Risk factors, management and outcomes of adverse drug reactions in adult patients on antiretrovirals at Kenyatta National Hospital, Nairobi
AbstractBackground: Antiretrovirals have been associated with serious adverse drug reactions. Several factors have been suggested as independent risk factors for their development. Identification of these factors may help in prevention and management of the adverse drug reactions.
Objective: To describe the factors associated with adverse drug reactions, their management, and the clinical outcomes.
Design: A retrospective cohort study.
Setting: Kenyatta National Hospital, Comprehensive Care Centre.
Subjects: Adult patients receiving antiretrovirals from 2003 to 2006.
Main outcome measures: The primary outcomes were the risk-factors, interventions and outcomes of documented adverse drug reaction after exposure to antiretrovirals.
Results: Systematic random sampling was used to pick 350 patients’ files. The risk factors for experiencing at least one adverse drug reaction were: having a baseline CD4 count less than 123 (odds ratio [OR] = 1.82, 95% confidence interval [CI]: 1.18 to 2.79; p=0.006); treatment with antiretrovirals for more than 32 months (OR =1.76, CI: 1.15 to 2.71; p=0.010), using didanosine containing regimens (OR=3.7, CI: 1.40 to 9.70; p=0.008) or being on stavudine containing regimens (OR=4.4, CI: 2.53 to 7.71; p=0.001). The most common intervention was addition of a non-antiretroviral while 41% of events resulted in a change of anti-retroviral therapy.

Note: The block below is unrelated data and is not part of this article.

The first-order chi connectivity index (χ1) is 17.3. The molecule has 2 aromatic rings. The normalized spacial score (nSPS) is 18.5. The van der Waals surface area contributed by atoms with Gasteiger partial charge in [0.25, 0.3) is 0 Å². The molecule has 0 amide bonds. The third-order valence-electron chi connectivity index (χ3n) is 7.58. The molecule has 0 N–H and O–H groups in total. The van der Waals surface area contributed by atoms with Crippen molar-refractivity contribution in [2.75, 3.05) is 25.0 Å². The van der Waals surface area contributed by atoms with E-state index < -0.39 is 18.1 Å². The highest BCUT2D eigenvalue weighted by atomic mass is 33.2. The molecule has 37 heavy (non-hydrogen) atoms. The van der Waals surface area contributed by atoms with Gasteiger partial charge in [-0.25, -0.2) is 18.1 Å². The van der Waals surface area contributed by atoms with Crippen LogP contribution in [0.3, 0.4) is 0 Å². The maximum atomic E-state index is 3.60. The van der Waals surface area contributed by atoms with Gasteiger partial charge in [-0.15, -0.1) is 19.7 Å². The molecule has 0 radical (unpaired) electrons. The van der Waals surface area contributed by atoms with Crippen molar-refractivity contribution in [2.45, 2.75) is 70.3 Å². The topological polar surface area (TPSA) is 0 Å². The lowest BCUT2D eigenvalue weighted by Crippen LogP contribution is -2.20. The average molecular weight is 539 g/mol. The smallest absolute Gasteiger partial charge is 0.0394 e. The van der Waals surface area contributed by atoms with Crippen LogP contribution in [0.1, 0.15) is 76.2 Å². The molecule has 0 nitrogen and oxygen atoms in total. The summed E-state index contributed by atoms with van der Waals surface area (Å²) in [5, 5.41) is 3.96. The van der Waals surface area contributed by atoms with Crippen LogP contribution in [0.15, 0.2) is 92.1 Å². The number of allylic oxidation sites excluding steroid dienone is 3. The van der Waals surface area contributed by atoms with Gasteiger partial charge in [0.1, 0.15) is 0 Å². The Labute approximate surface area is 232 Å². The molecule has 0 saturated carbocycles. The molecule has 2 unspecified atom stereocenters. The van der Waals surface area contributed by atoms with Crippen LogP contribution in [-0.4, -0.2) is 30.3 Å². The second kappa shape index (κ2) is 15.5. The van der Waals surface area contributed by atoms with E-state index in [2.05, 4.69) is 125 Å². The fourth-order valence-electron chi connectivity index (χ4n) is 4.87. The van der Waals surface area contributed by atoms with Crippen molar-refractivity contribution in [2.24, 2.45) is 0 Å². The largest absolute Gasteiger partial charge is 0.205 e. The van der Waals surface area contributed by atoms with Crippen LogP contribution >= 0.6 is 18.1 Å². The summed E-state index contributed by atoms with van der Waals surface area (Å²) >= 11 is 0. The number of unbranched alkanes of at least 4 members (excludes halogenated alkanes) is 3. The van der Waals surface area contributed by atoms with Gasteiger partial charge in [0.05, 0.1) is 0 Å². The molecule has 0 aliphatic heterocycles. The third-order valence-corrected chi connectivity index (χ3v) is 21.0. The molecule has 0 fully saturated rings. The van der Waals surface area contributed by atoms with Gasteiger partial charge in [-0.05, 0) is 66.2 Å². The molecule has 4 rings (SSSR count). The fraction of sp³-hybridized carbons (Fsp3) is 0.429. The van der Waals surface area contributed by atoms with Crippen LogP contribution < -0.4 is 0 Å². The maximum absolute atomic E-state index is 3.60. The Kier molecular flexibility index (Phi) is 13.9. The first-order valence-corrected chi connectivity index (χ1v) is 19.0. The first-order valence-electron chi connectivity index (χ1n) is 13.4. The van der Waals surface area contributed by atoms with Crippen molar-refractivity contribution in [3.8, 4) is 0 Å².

Conclusions: Current standard regimens in resource-limited countries are associated with an increased risk of adverse drug reactions. Almost half of adverse reactions are managed by addition of a non-anti-retroviral drug alone but 41% necessitated a change of anti-retrovirals.